Fantasy baseball: Grab this quartet of underachievers quickly

The 2023 season has had its share of underperforming teams, including the New York Mets, San Diego Padres, Seattle Mariners and Toronto Blue Jays -- teams whose championship odds during the preseason ranked among the game's top 10. Combined, those teams begin play on Wednesday with a .500 winning percentage.

Taking a closer look at the rosters of each of these four teams, there's an individual on each of them whose play, for whatever reason, has had a big say in his team's underperformance. Improved play -- or simply better luck on balls in play -- by each could have significant sway in terms of the outcome for the rest of the season, but most importantly for our purposes, these individuals rate among fantasy baseball's better "buy low" candidates.

Make your trade pitches for these four players now, and in at least one case, that's an "all in" -- as in, anything beneath preseason draft prices -- recommendation.

Francisco Lindor, SS, Mets: Doesn't it feel like we were right here at this same point of each of his first two seasons with the Mets? Here's a comparison of Lindor's numbers through 61 team games over the last three campaigns:

  • 2021: .214/.316/.341, 6 HR, 16 RBI, 5 SB, 121 fantasy points

  • 2022: .249/.328/.421, 9 HR, 45 RBI, 8 SB, 166 fantasy points

  • 2023: .214/.287/.416, 11 HR, 42 RBI, 4 SB, 138 fantasy points

In both 2021 and 2022, Lindor averaged better than 2.6 fantasy points per game -- the average cited there because he did spend 38 days of 2021 on the IL due to an oblique issue -- from this point of the season forward, giving him the look of a second-half performer. His career trends support that because post-July 1, he has a batting average 28 points higher and an OPS 59 points higher, and he has averaged 0.33 fantasy points per game more than his through-June 30 stats. However, this case is as much about the year-over-year stability of his underlying metrics as it is a slow-start, hot-finish reputation.

This season, Lindor's Statcast expected batting average is 15 points higher and his expected wOBA is 18 points higher than his true numbers, with one of the culprits to his slow start being a career-worst 82% contact rate on pitches within the rulebook strike zone. It's an unusual shift for him and, to offer some hints of a soon-to-come rebound, he does have five home runs over his past 14 games.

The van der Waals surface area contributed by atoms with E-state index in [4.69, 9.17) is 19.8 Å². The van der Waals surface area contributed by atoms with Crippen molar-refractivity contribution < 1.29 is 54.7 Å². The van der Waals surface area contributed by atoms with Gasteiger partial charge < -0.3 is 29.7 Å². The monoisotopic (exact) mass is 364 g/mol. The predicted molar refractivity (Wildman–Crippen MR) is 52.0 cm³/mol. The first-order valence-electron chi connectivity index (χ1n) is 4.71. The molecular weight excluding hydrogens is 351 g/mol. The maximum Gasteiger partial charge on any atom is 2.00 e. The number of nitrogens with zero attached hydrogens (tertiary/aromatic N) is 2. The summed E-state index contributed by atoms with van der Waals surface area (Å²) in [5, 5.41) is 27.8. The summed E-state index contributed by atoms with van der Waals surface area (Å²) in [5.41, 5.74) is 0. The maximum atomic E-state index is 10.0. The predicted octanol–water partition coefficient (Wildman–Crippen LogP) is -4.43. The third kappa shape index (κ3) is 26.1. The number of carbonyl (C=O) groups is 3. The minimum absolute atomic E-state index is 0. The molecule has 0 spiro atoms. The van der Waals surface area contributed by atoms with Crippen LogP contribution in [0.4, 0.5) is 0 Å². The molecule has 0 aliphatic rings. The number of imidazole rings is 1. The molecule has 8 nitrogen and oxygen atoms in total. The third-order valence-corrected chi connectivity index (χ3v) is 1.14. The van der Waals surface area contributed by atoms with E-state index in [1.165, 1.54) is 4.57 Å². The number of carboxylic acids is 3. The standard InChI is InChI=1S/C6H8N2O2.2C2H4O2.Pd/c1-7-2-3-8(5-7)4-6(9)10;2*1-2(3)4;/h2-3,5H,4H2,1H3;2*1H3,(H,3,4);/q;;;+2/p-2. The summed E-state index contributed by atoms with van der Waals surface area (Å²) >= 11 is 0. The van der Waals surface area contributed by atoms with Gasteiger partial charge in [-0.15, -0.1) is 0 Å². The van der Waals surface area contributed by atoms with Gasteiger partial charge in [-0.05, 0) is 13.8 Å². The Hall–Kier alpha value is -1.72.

Joe Musgrove, SP, Padres: One of the key June fantasy baseball takeaways -- other than that it's annually time for Kyle Schwarber to be excellent, which Eric Karabell explained expertly on Monday -- is that full-season stats tend to crystallize with the sample size that's now on the stat sheet, masking significant performance shifts and giving the perception that it's difficult for a player to improve his numbers. In Musgrove's case, however, the fractured toe that cost him the first 23 days of the season gives his seasonal stat line (especially his career-worst 1.33 WHIP) a more damning look than it should, not to mention that the injury time probably still sticks enough in many fantasy managers' memories that it's hindering his true value.

Musgrove's underlying metrics, however, hint that he's as excellent a pitcher as he has been at any prior career stage. His average fastball velocity (93.2 mph) is the highest it has been since 2018, his cutter is performing every bit as well as it did in 2021, he currently has the lowest hard-hit rate of his career (30.9%) and, while both his curveball and slider could stand to improve, the fact that he generated a combined 10 swings-and-misses as well as 23 called strikes on those two offerings over his past three starts hints that he's turning the corner with both of those pitches.